Nurse Clinician Tan Hui Fen, Operating Theatres (OT), SGH has been involved in organ procurement and transplantation surgeries for 10 years. She has assisted in countless transplantation surgeries and shared that the key challenge is the extra level of coordination as the team needs to time the donor surgery and recipient surgery for optimal outcomes.

"Transplant surgeries can be especially difficult for OT nurses during deceased donor procurement surgeries. Knowing that the patient has passed on and is giving a gift of life to someone else makes it a very emotional moment for us. We remember that we are helping to save another person's life and that drives us to focus during long surgeries," said Ms Tan.

One of her most memorable experiences early in her career was observing, Assoc Prof Alexander Chung during a procurement surgery. She recalled how he quietly thanked the donor and ensured that the donor's eyes were closed after cornea retrieval. His actions inspired her to show a similar level of respect and care for deceased donors. On top of her clinical duties, Ms Tan also trains younger nurses, passing on her skills and experiences.


For Senior Staff Nurse Sivaranjee, Ward 64E-Renal, SGH caring for organ recipients post-transplant, has been very fulfilling. "We are aware of how precious the transplanted organ is to the recipient," said SSN Sivaranjanee. "As transplant nurses, we need to be very patient and understanding when we educate patients on their recovery process. They may not retain information as quickly especially when they experience extreme stress and become overly fearful about falling sick."  One of her most memorable patients was a living donor renal recipient whom she cared for almost nine months. He experienced rejection and delayed graft function with many complications that could have resulted in removal of the donated kidney. Throughout his stay in the hospital, he was not allowed to leave the ward, the nurses became his confidants and a second family who comforted him. "We were all overjoyed when he gradually recovered!  Till today, he would drop by the ward to visit us whenever he comes for his check-ups."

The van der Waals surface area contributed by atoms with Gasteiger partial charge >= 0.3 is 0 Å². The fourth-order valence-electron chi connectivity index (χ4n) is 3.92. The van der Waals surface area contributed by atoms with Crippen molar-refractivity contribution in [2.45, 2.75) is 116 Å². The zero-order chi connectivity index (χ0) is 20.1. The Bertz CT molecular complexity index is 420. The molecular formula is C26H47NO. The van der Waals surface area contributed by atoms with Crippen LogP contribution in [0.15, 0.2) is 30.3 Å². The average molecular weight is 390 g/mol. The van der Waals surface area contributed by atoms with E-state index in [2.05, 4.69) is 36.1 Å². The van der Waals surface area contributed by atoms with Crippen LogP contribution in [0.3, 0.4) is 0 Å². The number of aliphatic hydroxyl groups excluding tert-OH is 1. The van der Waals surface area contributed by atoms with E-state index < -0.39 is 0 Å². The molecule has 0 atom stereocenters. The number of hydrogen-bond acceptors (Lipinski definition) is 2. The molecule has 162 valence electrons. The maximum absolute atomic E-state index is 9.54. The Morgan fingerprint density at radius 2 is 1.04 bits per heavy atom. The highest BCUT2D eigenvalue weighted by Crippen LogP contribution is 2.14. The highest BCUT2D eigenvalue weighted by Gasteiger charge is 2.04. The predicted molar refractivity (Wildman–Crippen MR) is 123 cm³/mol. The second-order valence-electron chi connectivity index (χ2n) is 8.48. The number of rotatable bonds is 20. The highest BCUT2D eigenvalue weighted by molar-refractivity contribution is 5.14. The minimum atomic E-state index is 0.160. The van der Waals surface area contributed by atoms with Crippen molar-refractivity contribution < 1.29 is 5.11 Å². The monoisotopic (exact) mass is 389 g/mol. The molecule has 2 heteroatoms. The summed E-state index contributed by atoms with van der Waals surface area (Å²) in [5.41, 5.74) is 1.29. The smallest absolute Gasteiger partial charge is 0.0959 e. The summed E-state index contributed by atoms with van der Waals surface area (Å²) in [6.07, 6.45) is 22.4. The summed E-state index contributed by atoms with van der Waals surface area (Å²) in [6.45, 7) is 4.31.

For nurses who are just starting out, her advice to them is to focus on tailoring care according to each patient's needs. Other than having in-depth knowledge and strong nursing skills, she added that ward nurses also need to be prepared to provide emotional support to their patients and caregivers.  Through medical advancements, she hopes that immunosuppressant medications can be reduced to prevent complications such as cardiovascular problems and malignancy among transplant recipients in the future.


Senior Staff Nurse Jolene Guek, Ward 72- Haematology, SGH describes her experience caring for transplant patients as challenging due to the detailed planning that goes into their daily care. As a nurse caring for Hematopoietic Stem Cell Transplant patients, medication administration is complex as there are multiple medications via IV and limited venous access. "Not only do we monitor their medication, we also try to allocate some time for them to be free of the IV so that they are free to move  around and do daily activities such as showering" The ability to multitask comes with training and experience over the years. She added, "We also need to have a strong sense of urgency and think on our feet as transplant patients in particular can deteriorate quickly if concerns are not escalated in a timely manner."

Transplant nurses not only give but they also gain motivation from their patients and their caregivers. Ms Guek recalls a particularly jovial elderly transplant patient who was always in high spirits despite dealing with life-threatening medical issues. "I will always remember her for her ability to keep her spirits up even in the darkest of times. Such patients remind me that no matter what happens in life, we can always find a reason to smile and we should cherish every moment."